The governing Barbados Labor Party (BLP) has again won all 30 parliamentary seats in general elections held a week ago and while many islanders are celebrating the party’s victory, there is increasing doubt as to whether the main opposition party can rise from the ashes in time for the next elections.
Political pundits had predicted that the BLP, led by first woman Prime Minister Mia Mottley would have dropped at least three seats to the DLP but voters, still reeling from the economic mayhem from the last Freundel Stuart DLP administration, decided to play it safe and stick with Mottley and the BLP.
After all, the snap elections, called a full 18 months before constitutionally due, were held less than a month after the world watched a flawless ceremony at the end of November when Barbados joined Guyana, Trinidad and Dominica in becoming a republic, electing its own native head of state instead of Britain’s Queen Elizabeth.
Mottley rode the euphoria of the transition, appearing to hide it under the guise that she had needed a fresh mandate to help unite a fragmented country. This was also amid swirling rumors of a possible cabinet rebellion against her alleged autocratic style and amid some dissatisfaction with the fact that the switch to a republic was not put to a referendum. The snap call also caught the DLP completely off guard and unprepared. Its struggles on the campaign trail showed said observers.
But all the doubts about Mottley’s style and the need for an elected opposition disappeared a week ago when BLP supporters turned out in far greater numbers than those of the DLP to set a local record with the incumbent party sweeping all 30 parliamentary seats for the second time. Only Keith Mitchell and his New National Party (NNP) in nearby Grenada has done better. PM Mitchell has done so three times in the past 20 years and is threatening to do so again in polls due next year.
As to the situation with the main opposition DLP, critics and political pundits had blasted the DLP for lining up several unknown candidates against seasoned BLP ministers and others. Additionally, it was clear that many of the candidates were poorly funded and had struggled to cope with the rewards of incumbency.
Worse yet said respected DLP and regional political strategist, Hartley Henry, the party made a mistake in putting a much vilified former PM Stuart on the trail where he failed to apologize for tanking the economy and forcing into a tough arrangement with the International Monetary Fund. Stuart’s appearance on the platform was the final straw for Henry.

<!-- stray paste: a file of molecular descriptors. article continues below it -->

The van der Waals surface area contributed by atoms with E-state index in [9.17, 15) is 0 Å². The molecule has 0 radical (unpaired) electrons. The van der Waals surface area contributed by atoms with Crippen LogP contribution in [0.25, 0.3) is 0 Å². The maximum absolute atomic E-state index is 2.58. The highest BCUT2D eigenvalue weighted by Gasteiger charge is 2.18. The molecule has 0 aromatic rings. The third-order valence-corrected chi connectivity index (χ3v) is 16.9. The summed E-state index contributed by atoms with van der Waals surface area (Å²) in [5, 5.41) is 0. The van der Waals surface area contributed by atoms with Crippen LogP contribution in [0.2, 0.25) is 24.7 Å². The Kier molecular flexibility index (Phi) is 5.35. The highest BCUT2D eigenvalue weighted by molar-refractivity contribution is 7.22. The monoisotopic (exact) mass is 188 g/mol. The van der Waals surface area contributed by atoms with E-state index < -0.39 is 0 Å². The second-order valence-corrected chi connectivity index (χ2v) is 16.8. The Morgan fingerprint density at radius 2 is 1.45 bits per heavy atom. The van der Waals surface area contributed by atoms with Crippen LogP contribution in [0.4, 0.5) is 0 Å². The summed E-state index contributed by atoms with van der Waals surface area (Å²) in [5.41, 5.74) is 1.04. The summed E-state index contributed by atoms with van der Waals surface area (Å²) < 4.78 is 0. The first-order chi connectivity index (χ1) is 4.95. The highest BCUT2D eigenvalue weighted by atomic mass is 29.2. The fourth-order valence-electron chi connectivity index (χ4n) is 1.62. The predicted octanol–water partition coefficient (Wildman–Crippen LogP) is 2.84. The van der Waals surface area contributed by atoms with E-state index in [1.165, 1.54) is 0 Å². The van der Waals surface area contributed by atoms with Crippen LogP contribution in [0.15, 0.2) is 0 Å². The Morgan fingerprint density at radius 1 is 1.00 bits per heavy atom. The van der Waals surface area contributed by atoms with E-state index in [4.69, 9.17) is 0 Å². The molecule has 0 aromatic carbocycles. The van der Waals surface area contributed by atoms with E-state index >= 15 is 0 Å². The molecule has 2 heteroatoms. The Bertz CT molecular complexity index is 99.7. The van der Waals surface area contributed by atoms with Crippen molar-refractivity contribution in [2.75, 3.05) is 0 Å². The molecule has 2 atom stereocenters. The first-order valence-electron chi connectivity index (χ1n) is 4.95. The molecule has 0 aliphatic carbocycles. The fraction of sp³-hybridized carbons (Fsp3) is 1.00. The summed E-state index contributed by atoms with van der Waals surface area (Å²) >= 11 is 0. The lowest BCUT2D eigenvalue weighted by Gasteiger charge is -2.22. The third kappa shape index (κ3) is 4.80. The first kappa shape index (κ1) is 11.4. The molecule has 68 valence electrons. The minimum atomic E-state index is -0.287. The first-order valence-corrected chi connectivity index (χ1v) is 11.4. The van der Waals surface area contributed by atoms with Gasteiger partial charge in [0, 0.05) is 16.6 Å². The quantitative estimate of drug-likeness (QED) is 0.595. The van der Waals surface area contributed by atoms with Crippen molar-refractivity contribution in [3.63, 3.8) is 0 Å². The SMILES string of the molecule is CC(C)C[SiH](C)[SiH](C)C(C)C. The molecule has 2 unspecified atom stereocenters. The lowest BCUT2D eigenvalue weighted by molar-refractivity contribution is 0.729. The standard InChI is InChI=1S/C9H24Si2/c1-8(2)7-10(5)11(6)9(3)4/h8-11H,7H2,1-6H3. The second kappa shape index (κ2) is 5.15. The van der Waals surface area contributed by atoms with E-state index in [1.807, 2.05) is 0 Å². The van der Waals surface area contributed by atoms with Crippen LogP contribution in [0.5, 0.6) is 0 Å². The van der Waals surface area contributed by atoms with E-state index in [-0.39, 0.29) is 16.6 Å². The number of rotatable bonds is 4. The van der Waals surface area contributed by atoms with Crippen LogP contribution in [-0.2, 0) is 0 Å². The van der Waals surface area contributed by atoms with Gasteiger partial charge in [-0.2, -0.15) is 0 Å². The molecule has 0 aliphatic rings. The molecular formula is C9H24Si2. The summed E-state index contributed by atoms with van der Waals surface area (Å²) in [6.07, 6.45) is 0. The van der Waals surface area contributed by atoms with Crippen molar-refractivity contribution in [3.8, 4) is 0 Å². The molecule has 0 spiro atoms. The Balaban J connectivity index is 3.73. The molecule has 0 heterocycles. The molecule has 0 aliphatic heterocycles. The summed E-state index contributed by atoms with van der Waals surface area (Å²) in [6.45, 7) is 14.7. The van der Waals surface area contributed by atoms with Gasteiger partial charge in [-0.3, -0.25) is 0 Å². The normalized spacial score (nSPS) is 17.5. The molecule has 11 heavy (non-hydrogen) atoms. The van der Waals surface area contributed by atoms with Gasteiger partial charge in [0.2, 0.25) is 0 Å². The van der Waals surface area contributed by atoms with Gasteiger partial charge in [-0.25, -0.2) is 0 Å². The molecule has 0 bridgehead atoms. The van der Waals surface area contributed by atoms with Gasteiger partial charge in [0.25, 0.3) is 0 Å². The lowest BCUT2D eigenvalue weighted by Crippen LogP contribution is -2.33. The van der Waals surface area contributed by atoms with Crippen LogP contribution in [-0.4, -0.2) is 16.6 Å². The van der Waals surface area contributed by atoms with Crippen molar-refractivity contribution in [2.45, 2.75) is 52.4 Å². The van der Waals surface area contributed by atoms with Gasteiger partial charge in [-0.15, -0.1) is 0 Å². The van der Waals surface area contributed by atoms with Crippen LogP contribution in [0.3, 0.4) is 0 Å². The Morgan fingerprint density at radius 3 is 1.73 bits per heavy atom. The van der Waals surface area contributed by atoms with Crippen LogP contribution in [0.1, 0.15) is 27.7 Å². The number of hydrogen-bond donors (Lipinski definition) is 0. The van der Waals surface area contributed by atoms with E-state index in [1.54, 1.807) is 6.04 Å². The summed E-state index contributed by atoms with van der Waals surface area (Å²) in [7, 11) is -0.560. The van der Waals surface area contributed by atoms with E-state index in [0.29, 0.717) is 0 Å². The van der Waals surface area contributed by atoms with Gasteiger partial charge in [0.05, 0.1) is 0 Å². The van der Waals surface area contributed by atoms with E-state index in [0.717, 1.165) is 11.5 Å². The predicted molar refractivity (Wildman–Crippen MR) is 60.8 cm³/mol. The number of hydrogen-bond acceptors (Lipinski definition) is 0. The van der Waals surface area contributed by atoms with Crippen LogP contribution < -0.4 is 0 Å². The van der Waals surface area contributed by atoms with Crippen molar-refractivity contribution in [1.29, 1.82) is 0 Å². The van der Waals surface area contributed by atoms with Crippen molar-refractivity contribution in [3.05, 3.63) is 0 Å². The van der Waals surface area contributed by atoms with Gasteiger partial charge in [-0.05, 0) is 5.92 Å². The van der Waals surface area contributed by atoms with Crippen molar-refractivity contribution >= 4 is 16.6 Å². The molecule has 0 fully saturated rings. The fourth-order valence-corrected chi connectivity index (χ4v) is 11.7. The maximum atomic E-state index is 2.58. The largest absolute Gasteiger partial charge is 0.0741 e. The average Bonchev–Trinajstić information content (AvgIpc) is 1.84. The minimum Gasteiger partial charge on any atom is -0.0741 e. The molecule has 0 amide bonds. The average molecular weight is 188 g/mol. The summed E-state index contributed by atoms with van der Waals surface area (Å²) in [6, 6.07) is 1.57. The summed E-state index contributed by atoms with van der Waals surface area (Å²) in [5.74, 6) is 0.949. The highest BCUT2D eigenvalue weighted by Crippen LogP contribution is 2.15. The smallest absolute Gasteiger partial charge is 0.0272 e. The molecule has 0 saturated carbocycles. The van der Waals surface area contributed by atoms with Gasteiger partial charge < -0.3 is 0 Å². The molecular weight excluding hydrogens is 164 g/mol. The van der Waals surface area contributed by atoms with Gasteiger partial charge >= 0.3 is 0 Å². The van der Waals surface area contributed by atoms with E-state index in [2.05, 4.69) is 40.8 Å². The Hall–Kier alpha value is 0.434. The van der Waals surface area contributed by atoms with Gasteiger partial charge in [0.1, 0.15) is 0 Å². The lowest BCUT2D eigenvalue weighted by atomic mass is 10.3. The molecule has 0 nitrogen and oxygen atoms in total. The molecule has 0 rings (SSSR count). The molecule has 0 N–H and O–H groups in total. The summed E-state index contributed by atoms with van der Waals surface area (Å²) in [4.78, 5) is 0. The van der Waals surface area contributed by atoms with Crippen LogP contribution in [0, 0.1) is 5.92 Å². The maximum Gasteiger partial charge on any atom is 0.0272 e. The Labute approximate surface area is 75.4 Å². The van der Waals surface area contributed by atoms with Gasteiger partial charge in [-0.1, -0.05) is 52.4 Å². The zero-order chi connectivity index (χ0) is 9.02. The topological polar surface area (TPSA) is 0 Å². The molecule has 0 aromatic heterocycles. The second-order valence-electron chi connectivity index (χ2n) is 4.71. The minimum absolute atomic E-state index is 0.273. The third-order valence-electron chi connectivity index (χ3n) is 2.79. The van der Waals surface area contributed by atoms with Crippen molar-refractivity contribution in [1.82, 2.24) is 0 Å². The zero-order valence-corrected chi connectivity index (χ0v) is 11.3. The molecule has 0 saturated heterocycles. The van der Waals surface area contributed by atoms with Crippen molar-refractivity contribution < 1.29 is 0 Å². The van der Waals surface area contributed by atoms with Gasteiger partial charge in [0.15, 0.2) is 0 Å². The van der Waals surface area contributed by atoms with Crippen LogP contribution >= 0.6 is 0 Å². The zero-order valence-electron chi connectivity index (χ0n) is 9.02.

Henry is also upset that instead of immediately moving to elect a new leader following the immediate resignation of leader Verla DePeiza, the DLP will not do so until April.
“The whole question of differing the question of leadership to April of this year is madness and anyone who is remotely connected will tell you this is the moment you must seize. You cannot allow the party to go into paralysis between now and April and don’t exist. You need to solve the issue of leadership now and the constitution does not provide for you to solve the issue of leadership because it does not provide for you to elect a political leader,” Henry said.
Meanwhile, the local Today online newspaper quoted Political Scientist Kristina Hinds as arguing that the DLP needs a new image and a complete rebranding as former British leader Tony Blair did with the labor party.
“I am not certain that any of the persons who were involved in the 2008 to 2018 administration may have the vision or the energy to do that, so I think that they do need someone that can bring some ideas about how to revitalize the DLP, bring it and its message into the 21st century so that it is more appealing to many groups of people and so that it is different from that 2008 to 2018 lot.”
Colleague Tennyson Joseph says the party needs to return to the social democratic principles of founder and late Prime Minister Errol Barrow or face additional time in opposition.
“The party has to define its philosophy. If you remember the party’s defeat in the last two elections have their basis in the way they governed between 2008 and 2018 and that is where you have to start. Between 2008 and 2018 they were governing during a period of global economic crisis but their response to that was to go into an extremely neo-liberal way of solving the problem. So, if you recall they basically cut off students’ fees, they stopped the free education, they figured the State couldn’t get involved in social entitlements, they were attacking the university and the trade unions, so the social democratic party of Errol Barrow in 2008 began to almost reverse itself on its original philosophical principles.”